Multiple Connecticut schools were briefly locked down Friday after someone — or someones — called in fake “active shooter” reports, triggering procedures similar to ones activated across the state of New Jersey a week ago and, for some, retraumatization over the Sandy Hook elementary school massacre, officials and education leaders said.
Stamford High School, in Fairfield County, got a call just before 9 am reporting an active shooter in the building, according to the mayor of Stamford. The school was immediately put on lockdown, cops responded and additional protocols associated with such threats were implemented.
It turns out that call was a hoax, Stamford Mayor Caroline Simmons said. Simmons, a Democrat, noted that other Fairfield County schools received similar threats Friday morning. Staples High School in Westport, along with a middle school, also were impacted, officials said , as were Windsor Locks schools and those in Willimantic.
It wasn’t clear if all the phoned-in threats involved active shooter hoaxes.
No injuries were reported and the sources of the calls weren’t immediately clear. They came at a time when thousands of law enforcement officers in Connecticut were attending funerals for the two cops killed in an ambush last week, though it wasn’t clear if authorities were investigating that as a potential connection.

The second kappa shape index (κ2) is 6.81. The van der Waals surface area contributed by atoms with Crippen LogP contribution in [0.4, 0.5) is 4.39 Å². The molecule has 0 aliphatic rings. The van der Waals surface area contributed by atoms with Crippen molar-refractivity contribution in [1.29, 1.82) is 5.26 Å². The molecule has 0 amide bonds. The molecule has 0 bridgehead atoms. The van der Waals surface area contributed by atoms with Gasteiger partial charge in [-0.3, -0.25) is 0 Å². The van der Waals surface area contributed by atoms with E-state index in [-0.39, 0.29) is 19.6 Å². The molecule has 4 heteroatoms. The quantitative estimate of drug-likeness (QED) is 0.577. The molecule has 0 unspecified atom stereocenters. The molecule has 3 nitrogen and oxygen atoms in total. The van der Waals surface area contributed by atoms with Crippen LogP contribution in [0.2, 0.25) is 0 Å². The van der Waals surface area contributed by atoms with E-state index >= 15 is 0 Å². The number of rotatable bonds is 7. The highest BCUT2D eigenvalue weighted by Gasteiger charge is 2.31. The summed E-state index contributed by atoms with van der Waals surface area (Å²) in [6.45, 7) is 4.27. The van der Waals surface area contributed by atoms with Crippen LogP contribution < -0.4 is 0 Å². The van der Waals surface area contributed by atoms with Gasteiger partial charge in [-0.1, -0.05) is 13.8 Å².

The president of the Connecticut Education Association, Kate Dias, released a statement condemning the hoaxes.
“The swatting threats across Connecticut today, calling 911 to report fake active shooting incidents in our schools, are shocking, appalling, and downright dangerous,” she said. “We need to take all threats seriously to ensure the safety of our students, teachers , and communities and quickly put an end to the fear, danger, and disruption they create.”
“For Connecticut, these false incidents are extremely traumatic and painful and a vivid reminder of the shooting at Sandy Hook Elementary School that took 26 innocent lives nearly 10 years ago,” Dias added. “We must all do our part to be diligent and report anything suspicious and work with law enforcement to put an end to this public safety threat.”
Friday’s developments in Stamford echoed ones exactly a week ago, when a series of swatting incidents — hoax calls reporting serious crimes designed to draw large emergency responses to a single place — locked down high schools in at least a half-dozen New Jersey counties within a half-hour span, indicating a possible targeted attack.
Last week’s swatting in New Jersey started around 11 am A school in Toms River was locked down. Emergency correspondence indicated more than a half-dozen other high schools in at least five counties got similar calls around the same time, triggering the same responses. No active threat was found in any of those cases.
Swatting involves a fake emergency call about a series crime — an active shooter, in some cases — that forces a large-scale emergency response, directing police and other resources en masse. Similar incidents were reported across the country in the week prior, involving schools from California to Florida to South Carolina and other states.
It wasn’t clear Friday if law enforcement believed a single person or multiple people to be responsible for the series of swatting incidents targeting US schools or if the hoaxes were random. No additional updates were provided.